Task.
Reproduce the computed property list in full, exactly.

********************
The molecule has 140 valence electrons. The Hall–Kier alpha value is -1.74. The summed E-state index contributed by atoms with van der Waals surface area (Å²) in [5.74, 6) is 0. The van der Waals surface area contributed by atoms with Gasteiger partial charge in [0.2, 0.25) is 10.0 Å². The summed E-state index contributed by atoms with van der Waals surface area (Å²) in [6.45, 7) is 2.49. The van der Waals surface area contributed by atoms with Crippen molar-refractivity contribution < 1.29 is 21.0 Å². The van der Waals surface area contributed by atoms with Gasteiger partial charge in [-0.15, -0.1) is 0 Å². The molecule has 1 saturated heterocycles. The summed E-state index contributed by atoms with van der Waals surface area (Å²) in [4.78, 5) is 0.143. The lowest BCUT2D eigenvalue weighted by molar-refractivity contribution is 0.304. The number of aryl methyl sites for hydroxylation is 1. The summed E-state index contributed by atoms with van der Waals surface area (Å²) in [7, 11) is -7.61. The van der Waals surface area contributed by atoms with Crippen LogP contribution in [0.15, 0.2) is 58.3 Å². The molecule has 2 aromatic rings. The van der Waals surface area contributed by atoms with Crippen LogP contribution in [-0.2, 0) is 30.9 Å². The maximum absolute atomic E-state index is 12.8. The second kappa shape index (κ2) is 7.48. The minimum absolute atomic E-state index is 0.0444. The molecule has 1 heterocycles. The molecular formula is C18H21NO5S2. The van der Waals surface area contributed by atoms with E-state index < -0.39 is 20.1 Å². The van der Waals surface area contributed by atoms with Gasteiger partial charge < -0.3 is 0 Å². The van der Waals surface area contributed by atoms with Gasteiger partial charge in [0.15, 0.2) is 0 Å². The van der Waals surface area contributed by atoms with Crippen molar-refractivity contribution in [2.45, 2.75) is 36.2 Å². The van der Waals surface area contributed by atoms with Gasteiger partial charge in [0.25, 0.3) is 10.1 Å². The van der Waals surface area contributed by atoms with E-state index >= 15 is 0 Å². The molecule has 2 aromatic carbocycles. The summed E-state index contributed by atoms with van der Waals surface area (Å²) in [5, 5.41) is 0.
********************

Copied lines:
The molecule has 140 valence electrons. The Hall–Kier alpha value is -1.74. The summed E-state index contributed by atoms with van der Waals surface area (Å²) in [5.74, 6) is 0. The van der Waals surface area contributed by atoms with Gasteiger partial charge in [0.2, 0.25) is 10.0 Å². The summed E-state index contributed by atoms with van der Waals surface area (Å²) in [6.45, 7) is 2.49. The van der Waals surface area contributed by atoms with Crippen molar-refractivity contribution < 1.29 is 21.0 Å². The van der Waals surface area contributed by atoms with Gasteiger partial charge in [-0.15, -0.1) is 0 Å². The molecule has 1 saturated heterocycles. The summed E-state index contributed by atoms with van der Waals surface area (Å²) in [4.78, 5) is 0.143. The lowest BCUT2D eigenvalue weighted by molar-refractivity contribution is 0.304. The number of aryl methyl sites for hydroxylation is 1. The summed E-state index contributed by atoms with van der Waals surface area (Å²) in [7, 11) is -7.61. The van der Waals surface area contributed by atoms with Crippen LogP contribution in [0.15, 0.2) is 58.3 Å². The molecule has 2 aromatic rings. The van der Waals surface area contributed by atoms with Crippen LogP contribution in [-0.2, 0) is 30.9 Å². The maximum absolute atomic E-state index is 12.8. The second kappa shape index (κ2) is 7.48. The minimum absolute atomic E-state index is 0.0444. The molecule has 1 heterocycles. The molecular formula is C18H21NO5S2. The van der Waals surface area contributed by atoms with E-state index < -0.39 is 20.1 Å². The van der Waals surface area contributed by atoms with Gasteiger partial charge < -0.3 is 0 Å². The van der Waals surface area contributed by atoms with Gasteiger partial charge in [0.15, 0.2) is 0 Å². The van der Waals surface area contributed by atoms with Crippen molar-refractivity contribution in [2.45, 2.75) is 36.2 Å². The van der Waals surface area contributed by atoms with Gasteiger partial charge in [0.25, 0.3) is 10.1 Å². The van der Waals surface area contributed by atoms with E-state index >= 15 is 0 Å². The molecule has 2 aromatic carbocycles. The summed E-state index contributed by atoms with van der Waals surface area (Å²) in [5, 5.41) is 0.